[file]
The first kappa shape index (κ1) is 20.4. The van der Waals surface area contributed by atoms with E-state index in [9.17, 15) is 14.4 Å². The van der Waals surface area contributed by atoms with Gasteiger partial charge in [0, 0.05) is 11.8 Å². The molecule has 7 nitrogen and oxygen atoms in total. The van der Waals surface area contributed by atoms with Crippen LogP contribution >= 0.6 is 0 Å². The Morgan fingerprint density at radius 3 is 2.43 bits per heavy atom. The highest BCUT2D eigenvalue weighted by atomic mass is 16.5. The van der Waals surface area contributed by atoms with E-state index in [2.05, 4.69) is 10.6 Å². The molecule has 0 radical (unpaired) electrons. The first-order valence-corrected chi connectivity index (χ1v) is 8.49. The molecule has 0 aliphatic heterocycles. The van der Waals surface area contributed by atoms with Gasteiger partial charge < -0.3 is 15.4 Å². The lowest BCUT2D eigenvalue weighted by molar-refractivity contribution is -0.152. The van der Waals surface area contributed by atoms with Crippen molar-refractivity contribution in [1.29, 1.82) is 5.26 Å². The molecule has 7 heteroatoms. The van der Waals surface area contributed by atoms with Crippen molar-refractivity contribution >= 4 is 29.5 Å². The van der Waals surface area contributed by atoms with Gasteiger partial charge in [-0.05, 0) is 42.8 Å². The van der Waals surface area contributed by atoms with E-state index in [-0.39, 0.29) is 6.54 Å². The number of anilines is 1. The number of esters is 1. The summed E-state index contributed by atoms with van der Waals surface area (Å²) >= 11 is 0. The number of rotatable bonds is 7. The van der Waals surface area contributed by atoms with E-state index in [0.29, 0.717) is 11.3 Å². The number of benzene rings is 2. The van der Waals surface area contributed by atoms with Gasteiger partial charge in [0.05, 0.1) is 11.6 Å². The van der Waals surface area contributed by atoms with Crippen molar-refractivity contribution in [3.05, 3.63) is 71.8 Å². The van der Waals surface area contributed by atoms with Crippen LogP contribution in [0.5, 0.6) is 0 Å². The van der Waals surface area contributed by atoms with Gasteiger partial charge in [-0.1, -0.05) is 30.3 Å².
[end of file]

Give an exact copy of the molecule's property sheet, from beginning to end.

The first kappa shape index (κ1) is 20.4. The van der Waals surface area contributed by atoms with E-state index in [9.17, 15) is 14.4 Å². The van der Waals surface area contributed by atoms with Gasteiger partial charge in [0, 0.05) is 11.8 Å². The molecule has 7 nitrogen and oxygen atoms in total. The van der Waals surface area contributed by atoms with Crippen LogP contribution >= 0.6 is 0 Å². The Morgan fingerprint density at radius 3 is 2.43 bits per heavy atom. The highest BCUT2D eigenvalue weighted by atomic mass is 16.5. The van der Waals surface area contributed by atoms with E-state index in [2.05, 4.69) is 10.6 Å². The molecule has 0 radical (unpaired) electrons. The first-order valence-corrected chi connectivity index (χ1v) is 8.49. The molecule has 0 aliphatic heterocycles. The van der Waals surface area contributed by atoms with Gasteiger partial charge < -0.3 is 15.4 Å². The lowest BCUT2D eigenvalue weighted by molar-refractivity contribution is -0.152. The van der Waals surface area contributed by atoms with Crippen molar-refractivity contribution in [1.29, 1.82) is 5.26 Å². The molecule has 7 heteroatoms. The van der Waals surface area contributed by atoms with Crippen molar-refractivity contribution >= 4 is 29.5 Å². The van der Waals surface area contributed by atoms with Gasteiger partial charge in [-0.05, 0) is 42.8 Å². The van der Waals surface area contributed by atoms with E-state index in [-0.39, 0.29) is 6.54 Å². The number of anilines is 1. The number of esters is 1. The summed E-state index contributed by atoms with van der Waals surface area (Å²) >= 11 is 0. The number of rotatable bonds is 7. The van der Waals surface area contributed by atoms with E-state index in [0.29, 0.717) is 11.3 Å². The number of benzene rings is 2. The van der Waals surface area contributed by atoms with Gasteiger partial charge in [0.05, 0.1) is 11.6 Å². The van der Waals surface area contributed by atoms with Crippen molar-refractivity contribution in [3.05, 3.63) is 71.8 Å². The van der Waals surface area contributed by atoms with Crippen LogP contribution in [0.5, 0.6) is 0 Å². The van der Waals surface area contributed by atoms with Gasteiger partial charge in [-0.1, -0.05) is 30.3 Å².